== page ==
Post from the road. I'm in Portugal, this time with my family. As well as visiting solo on several occasions, I've been here with Fiona a couple of times before, but this is the first time we've brought the kids along, and I'm really glad we did. There's something special about this country that I wish my two boys could 'catch' a little of.
The reason behind the visit is to learn more about cork and its production, courtesy of the leading cork producer in the world, Amorim. I'm keen to find out more about the sorts of measures that Amorim are taking to eradicate taint issues, which still haunt the industry, and also about the natural cork-based alternative closures they are marketing. I'm also looking at issues such as sustainability, which are of great current interest.
It's the first time I've really tried to juggle a work trip and a family trip in this way. It's fraught with danger, in the sense that if Amorim were to foot the whole bill this would be a significant conflict of interest (rather than just a mild one). I guess the only way to deal with this problem is to be honest, and disclose any such information, and trust that readers realize that at all times, I'm trying to deliver the best, most balanced, most informed perspective on any particular issue that I'm writing on.
After all, my reputation, and thus my future earning potential, depends on this. If gathering data means spending time with winemakers, staying in their homes, eating dinner with them, having flights paid for, and receiving samples, all in order to get the best perspective and inside line on any particular story and issue, then as long as it is disclosed, it is not a huge problem. It's the undisclosed, behind the scenes deals that are worrisome. And for me, in half-term week, being able to combine family time with work on the road is hugely advantageous.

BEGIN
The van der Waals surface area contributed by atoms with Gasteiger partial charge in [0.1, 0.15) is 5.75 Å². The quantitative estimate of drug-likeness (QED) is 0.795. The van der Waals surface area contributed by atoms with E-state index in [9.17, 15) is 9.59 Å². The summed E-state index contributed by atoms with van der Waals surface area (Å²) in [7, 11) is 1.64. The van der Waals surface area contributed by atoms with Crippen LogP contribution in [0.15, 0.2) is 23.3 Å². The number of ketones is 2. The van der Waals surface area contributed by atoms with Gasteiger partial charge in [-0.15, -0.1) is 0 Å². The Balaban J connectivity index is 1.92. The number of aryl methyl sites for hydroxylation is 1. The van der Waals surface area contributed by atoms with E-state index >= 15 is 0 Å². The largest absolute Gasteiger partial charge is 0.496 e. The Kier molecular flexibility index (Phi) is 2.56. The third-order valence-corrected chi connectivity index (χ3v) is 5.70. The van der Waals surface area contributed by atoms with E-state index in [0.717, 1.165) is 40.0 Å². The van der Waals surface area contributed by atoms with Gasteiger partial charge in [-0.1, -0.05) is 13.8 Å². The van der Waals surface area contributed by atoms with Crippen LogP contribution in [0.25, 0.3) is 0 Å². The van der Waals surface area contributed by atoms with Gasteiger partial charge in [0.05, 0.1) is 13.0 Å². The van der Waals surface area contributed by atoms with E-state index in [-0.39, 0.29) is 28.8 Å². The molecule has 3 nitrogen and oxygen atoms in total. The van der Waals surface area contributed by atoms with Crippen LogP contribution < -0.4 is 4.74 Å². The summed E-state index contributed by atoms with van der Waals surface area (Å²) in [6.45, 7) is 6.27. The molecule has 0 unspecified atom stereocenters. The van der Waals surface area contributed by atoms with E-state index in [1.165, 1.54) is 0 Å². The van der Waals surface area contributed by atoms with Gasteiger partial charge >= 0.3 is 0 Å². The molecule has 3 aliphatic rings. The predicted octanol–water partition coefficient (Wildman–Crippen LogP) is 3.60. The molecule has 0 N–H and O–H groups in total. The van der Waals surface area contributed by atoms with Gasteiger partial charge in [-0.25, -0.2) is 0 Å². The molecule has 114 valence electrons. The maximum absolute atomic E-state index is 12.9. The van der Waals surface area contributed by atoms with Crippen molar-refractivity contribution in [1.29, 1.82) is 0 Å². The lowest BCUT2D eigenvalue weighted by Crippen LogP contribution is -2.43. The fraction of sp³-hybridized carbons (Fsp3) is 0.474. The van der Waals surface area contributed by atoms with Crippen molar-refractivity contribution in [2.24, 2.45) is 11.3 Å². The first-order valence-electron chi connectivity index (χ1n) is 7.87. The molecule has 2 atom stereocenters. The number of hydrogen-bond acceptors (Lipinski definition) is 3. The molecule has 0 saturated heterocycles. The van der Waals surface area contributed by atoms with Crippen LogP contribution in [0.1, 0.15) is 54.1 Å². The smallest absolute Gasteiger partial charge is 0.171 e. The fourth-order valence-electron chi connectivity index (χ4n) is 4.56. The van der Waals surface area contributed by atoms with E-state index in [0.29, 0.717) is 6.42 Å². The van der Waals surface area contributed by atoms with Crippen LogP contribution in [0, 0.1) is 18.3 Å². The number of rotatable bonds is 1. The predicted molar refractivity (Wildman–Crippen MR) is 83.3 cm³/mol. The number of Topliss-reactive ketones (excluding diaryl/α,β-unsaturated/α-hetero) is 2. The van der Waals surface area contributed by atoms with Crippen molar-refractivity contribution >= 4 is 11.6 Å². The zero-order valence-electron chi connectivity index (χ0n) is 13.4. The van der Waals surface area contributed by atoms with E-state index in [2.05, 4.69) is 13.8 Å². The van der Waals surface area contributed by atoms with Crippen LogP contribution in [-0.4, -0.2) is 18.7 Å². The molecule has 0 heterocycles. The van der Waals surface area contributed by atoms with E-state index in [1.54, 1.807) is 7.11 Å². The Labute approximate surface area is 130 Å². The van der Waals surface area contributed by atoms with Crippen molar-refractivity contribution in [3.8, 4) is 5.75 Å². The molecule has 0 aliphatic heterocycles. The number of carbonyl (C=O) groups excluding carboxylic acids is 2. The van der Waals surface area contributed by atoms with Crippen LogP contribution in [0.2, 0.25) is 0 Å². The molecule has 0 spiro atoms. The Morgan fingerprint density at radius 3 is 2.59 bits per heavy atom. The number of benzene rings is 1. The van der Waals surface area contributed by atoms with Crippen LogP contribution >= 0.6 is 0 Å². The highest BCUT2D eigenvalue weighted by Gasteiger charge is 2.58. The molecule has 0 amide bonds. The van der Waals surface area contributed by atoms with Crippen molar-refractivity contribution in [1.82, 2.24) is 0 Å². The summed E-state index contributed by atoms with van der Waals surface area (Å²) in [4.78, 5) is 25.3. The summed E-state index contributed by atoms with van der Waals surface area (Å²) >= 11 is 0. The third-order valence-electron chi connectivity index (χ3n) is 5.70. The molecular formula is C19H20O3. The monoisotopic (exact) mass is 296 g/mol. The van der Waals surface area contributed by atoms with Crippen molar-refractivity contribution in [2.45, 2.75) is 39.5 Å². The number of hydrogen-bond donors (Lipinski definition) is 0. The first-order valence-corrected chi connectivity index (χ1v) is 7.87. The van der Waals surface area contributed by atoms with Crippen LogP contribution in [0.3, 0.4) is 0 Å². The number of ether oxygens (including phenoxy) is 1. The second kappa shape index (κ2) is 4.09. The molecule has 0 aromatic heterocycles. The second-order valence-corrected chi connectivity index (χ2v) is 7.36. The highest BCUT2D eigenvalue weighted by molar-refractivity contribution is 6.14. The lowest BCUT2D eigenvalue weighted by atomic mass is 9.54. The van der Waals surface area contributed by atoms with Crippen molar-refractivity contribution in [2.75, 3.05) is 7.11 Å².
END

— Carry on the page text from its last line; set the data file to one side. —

Last night we stayed in the Alentejo at Monte dos Arneiros
. It's a beautifully quiet, secluded country retreat just an hour's drive from Lisbon, and we liked it so much we intend to go back there in the near future. While I visited Amorim's plants at Coruche, the kids and Fiona swam and rode bicycles through the 500 hectares of cork oak forest that this property manages. Food was authentic local fare, presented without any fuss or pretension. The weather was atypically cool and damp, but we still had a good time.
Tonight we are staying in Espinho, at the Hotel Solverde. It's on the coast, some 18 km south of Porto, and despite the dire account of Espinho in the Rough Guide, it seems quite a nice spot - well, at least, the hotel is rather plush and well managed, boasting indoor and outdoor pools, a spar, and a helicopter pad. We haven't hit the town, yet.
Much merriment was had this evening when we checked out the indoor pool, and were told that we had to wear swimming hats. All of us. We purchased these from the spa reception - elder son chose pink, younger son red, I was yellow and Fiona was blue. They made us all look very daft indeed, and it reminded me of the time when we fell foul of French swimming pool laws that insisted on males wearing speedo-style trunks and not swimming shorts (so, as a mark of protest, we swam in our briefs, which was, rather strangely, allowed).
Tonight we dined on room service and ordered some wines from the restaurant list. Even in a five-star joint like this, you can drink well reasonably cheaply. The wine list had some good names (alas, no vintages or descriptions), but we enjoyed the Quinta das Bageiras 2003 Bairrada (good, complex, earthy, spicy Baga that tastes wonderfully natural and traditional) and the Casa de Togeira Vinho Verde 2007 (laser-sharp, crisp and attractively fruity). The former was 17 Euros, the latter just 11.
Tomorrow I meet with Amorim's technical expert Miguel Cabral, and then we're off to Antonio Amorim's home for dinner with the kids. I really hope they behave themselves. His kids are of similar age, and ours have been sternly warned...
Labels: bairrada, closures, cork, Portugal, vinho verde